Monday, February 15, 2010

Culture: Careful What You Call V-Day

TORONTO, ONTARIO - This year, it seemed like I heard yesterday referred to as "V-day" more often than ever before. That would be one thing if people understood the activist significance of referring to Valentine's Day as "V-Day," but in most cases I think people were just trying to be clever. Those that are familiar with Eve Ensler's V-Day movement had to cringe whenever we heard it, as in that world, V-Day has a triple-meaning--a very serious meaning--of Victory, Valentine and Vagina.

I suppose I must be one of the few men in the world who was not dragged to see Eve Ensler's "The Vagina Monologues." In fact, I rather dragged a female friend, who clearly got a lot more out of the evening than I did. I just knew that Eve Ensler performing the play she had written probably wasn't going to happen in Boston very often, so it struck me as something I ought to experience.

To say that the performance was powerful would be a major understatement. Never mind a gender gap, understanding the cultural gap between the experiences of some of the women's stories that were presented and my own could be mind-blowing. I'll never react to a woman describing a lover as a "Bob" or hear TLC's Unpretty (played during the curtain call) the same way ever again. It's hard to believe some of the things still going on in the world today, and easy to understand why Ensler felt compelled to write the play.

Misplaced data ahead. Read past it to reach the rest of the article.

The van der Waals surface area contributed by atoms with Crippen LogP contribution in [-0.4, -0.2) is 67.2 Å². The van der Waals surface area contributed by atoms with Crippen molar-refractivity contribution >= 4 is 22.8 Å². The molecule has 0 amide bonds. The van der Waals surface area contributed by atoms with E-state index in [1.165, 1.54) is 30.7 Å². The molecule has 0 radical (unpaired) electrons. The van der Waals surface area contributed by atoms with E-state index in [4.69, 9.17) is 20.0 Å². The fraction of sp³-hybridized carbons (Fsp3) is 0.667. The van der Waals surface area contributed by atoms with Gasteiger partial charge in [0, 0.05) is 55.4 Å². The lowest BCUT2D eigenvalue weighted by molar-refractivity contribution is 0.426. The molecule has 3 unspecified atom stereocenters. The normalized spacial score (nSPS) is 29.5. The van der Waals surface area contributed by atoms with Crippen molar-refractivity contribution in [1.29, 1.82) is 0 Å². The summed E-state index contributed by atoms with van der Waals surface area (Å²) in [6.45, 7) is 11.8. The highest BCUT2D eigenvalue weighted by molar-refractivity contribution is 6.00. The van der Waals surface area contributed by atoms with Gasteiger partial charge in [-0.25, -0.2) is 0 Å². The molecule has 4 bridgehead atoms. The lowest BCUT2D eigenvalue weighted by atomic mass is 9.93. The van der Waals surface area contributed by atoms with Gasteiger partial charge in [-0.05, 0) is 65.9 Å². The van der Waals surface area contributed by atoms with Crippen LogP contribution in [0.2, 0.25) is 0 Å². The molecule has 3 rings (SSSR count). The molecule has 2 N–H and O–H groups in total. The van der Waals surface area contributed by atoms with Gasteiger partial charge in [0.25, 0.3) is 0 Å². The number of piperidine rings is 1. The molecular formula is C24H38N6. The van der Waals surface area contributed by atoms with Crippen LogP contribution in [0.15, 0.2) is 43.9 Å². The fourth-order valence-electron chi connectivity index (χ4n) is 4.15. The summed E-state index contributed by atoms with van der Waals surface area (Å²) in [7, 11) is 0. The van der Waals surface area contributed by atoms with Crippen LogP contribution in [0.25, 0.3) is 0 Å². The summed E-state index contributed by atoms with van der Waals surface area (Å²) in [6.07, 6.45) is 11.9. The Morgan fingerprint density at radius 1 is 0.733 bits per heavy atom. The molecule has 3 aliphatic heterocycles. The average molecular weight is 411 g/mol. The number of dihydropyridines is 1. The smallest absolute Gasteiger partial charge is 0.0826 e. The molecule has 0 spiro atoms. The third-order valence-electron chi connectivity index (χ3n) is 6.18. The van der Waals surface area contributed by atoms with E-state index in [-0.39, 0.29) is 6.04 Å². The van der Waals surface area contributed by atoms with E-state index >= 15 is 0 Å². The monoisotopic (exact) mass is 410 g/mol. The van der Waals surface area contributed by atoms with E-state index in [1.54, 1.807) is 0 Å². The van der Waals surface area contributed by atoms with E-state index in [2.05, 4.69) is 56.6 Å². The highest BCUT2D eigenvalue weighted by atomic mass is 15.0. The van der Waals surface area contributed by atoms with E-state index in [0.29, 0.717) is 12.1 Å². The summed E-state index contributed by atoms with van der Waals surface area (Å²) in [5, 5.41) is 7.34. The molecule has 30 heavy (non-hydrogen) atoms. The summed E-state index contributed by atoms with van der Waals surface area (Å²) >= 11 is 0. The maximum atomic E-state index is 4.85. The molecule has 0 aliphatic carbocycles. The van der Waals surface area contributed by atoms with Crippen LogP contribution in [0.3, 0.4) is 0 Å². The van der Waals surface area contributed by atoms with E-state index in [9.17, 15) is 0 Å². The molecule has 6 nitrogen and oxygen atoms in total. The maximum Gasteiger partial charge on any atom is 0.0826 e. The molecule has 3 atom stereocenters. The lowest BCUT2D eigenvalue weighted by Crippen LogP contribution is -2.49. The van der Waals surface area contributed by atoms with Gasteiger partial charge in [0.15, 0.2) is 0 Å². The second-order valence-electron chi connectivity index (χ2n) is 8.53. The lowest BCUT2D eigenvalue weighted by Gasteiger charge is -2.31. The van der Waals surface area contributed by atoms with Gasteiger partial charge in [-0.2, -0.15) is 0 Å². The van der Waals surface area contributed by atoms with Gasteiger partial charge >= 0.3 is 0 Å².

As serious as the "Vagina Monologues" is, there has been some great satire over the years that has to be mentioned. The CBC once ran a brilliant commentary called the "Regina Monologues" (starting with "every country should have a Regina"). Comedian Kate Clinton probably had the best line of all, stating in her performances that "my vagina isn't interested in monologues, it's interested in dialog."

Indeed, Ensler has gone way behind monologues and dialog into a full-fledged movement against violence. With "V-Day" events now occurring regularly across the world, there is much greater awareness of the issue and resources available (including the 2004 film Until the Violence Stops) to address the issue.

That's what someone should be referring to when they refer to February 14th as "V-Day" instead of Valentine's Day. Anything else is representative of the ignorance that enables the very problems Ensler is trying to fight.

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